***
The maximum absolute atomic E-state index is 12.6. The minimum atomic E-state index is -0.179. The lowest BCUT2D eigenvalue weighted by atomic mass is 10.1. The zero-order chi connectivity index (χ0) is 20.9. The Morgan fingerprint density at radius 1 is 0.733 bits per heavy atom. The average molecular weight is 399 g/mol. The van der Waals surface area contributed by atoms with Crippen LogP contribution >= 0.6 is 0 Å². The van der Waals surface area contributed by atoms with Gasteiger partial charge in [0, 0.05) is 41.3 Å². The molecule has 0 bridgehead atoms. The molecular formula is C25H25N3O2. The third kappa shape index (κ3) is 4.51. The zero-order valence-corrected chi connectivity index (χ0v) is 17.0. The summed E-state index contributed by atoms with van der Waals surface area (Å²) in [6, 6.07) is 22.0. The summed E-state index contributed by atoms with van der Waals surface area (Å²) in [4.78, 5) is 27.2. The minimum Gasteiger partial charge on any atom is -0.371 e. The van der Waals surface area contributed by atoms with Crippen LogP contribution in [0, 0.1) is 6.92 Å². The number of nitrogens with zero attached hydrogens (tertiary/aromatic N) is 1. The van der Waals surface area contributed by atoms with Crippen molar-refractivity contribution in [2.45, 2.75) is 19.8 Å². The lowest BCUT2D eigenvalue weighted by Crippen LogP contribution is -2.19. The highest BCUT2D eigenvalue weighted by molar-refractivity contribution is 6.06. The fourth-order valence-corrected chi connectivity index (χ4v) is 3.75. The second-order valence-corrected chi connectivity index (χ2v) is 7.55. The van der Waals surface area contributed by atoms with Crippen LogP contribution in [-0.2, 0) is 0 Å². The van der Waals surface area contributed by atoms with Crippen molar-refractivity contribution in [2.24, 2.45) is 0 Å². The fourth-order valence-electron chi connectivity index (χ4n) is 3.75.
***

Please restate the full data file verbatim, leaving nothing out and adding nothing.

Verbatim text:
The maximum absolute atomic E-state index is 12.6. The minimum atomic E-state index is -0.179. The lowest BCUT2D eigenvalue weighted by atomic mass is 10.1. The zero-order chi connectivity index (χ0) is 20.9. The Morgan fingerprint density at radius 1 is 0.733 bits per heavy atom. The average molecular weight is 399 g/mol. The van der Waals surface area contributed by atoms with Crippen LogP contribution >= 0.6 is 0 Å². The van der Waals surface area contributed by atoms with Gasteiger partial charge in [0, 0.05) is 41.3 Å². The molecule has 0 bridgehead atoms. The molecular formula is C25H25N3O2. The third kappa shape index (κ3) is 4.51. The zero-order valence-corrected chi connectivity index (χ0v) is 17.0. The summed E-state index contributed by atoms with van der Waals surface area (Å²) in [6, 6.07) is 22.0. The summed E-state index contributed by atoms with van der Waals surface area (Å²) in [4.78, 5) is 27.2. The minimum Gasteiger partial charge on any atom is -0.371 e. The van der Waals surface area contributed by atoms with Crippen LogP contribution in [0, 0.1) is 6.92 Å². The number of nitrogens with zero attached hydrogens (tertiary/aromatic N) is 1. The van der Waals surface area contributed by atoms with Crippen molar-refractivity contribution in [2.45, 2.75) is 19.8 Å². The lowest BCUT2D eigenvalue weighted by Crippen LogP contribution is -2.19. The highest BCUT2D eigenvalue weighted by molar-refractivity contribution is 6.06. The fourth-order valence-corrected chi connectivity index (χ4v) is 3.75. The second-order valence-corrected chi connectivity index (χ2v) is 7.55. The van der Waals surface area contributed by atoms with Crippen LogP contribution in [-0.2, 0) is 0 Å². The van der Waals surface area contributed by atoms with Crippen molar-refractivity contribution in [2.24, 2.45) is 0 Å². The fourth-order valence-electron chi connectivity index (χ4n) is 3.75.